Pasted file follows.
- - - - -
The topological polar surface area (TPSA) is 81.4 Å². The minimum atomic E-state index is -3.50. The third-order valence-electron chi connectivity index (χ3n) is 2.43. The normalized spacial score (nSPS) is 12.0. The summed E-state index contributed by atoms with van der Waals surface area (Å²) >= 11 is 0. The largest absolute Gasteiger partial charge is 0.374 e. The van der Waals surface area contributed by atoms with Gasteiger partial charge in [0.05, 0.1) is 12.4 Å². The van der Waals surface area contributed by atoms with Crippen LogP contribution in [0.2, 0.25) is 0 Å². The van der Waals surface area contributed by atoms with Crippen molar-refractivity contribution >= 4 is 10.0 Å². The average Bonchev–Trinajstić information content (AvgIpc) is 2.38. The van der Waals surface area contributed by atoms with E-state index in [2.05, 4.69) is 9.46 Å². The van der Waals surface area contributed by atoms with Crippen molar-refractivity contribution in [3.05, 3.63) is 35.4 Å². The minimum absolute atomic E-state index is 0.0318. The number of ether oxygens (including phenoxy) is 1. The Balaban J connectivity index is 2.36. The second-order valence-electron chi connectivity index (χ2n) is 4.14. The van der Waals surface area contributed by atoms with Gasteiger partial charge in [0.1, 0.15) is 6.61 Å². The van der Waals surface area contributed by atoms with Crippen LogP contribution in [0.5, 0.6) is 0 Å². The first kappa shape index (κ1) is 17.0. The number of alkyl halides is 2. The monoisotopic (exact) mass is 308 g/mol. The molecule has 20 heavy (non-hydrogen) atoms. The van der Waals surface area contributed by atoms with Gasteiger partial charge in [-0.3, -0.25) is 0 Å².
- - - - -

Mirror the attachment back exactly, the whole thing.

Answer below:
The topological polar surface area (TPSA) is 81.4 Å². The minimum atomic E-state index is -3.50. The third-order valence-electron chi connectivity index (χ3n) is 2.43. The normalized spacial score (nSPS) is 12.0. The summed E-state index contributed by atoms with van der Waals surface area (Å²) >= 11 is 0. The largest absolute Gasteiger partial charge is 0.374 e. The van der Waals surface area contributed by atoms with Gasteiger partial charge in [0.05, 0.1) is 12.4 Å². The van der Waals surface area contributed by atoms with Crippen LogP contribution in [0.2, 0.25) is 0 Å². The van der Waals surface area contributed by atoms with Crippen molar-refractivity contribution >= 4 is 10.0 Å². The average Bonchev–Trinajstić information content (AvgIpc) is 2.38. The van der Waals surface area contributed by atoms with E-state index in [2.05, 4.69) is 9.46 Å². The van der Waals surface area contributed by atoms with Crippen molar-refractivity contribution in [3.05, 3.63) is 35.4 Å². The minimum absolute atomic E-state index is 0.0318. The number of ether oxygens (including phenoxy) is 1. The Balaban J connectivity index is 2.36. The second-order valence-electron chi connectivity index (χ2n) is 4.14. The van der Waals surface area contributed by atoms with Gasteiger partial charge in [0.1, 0.15) is 6.61 Å². The van der Waals surface area contributed by atoms with Crippen LogP contribution in [0.5, 0.6) is 0 Å². The first kappa shape index (κ1) is 17.0. The number of alkyl halides is 2. The monoisotopic (exact) mass is 308 g/mol. The molecule has 20 heavy (non-hydrogen) atoms. The van der Waals surface area contributed by atoms with Gasteiger partial charge in [-0.3, -0.25) is 0 Å².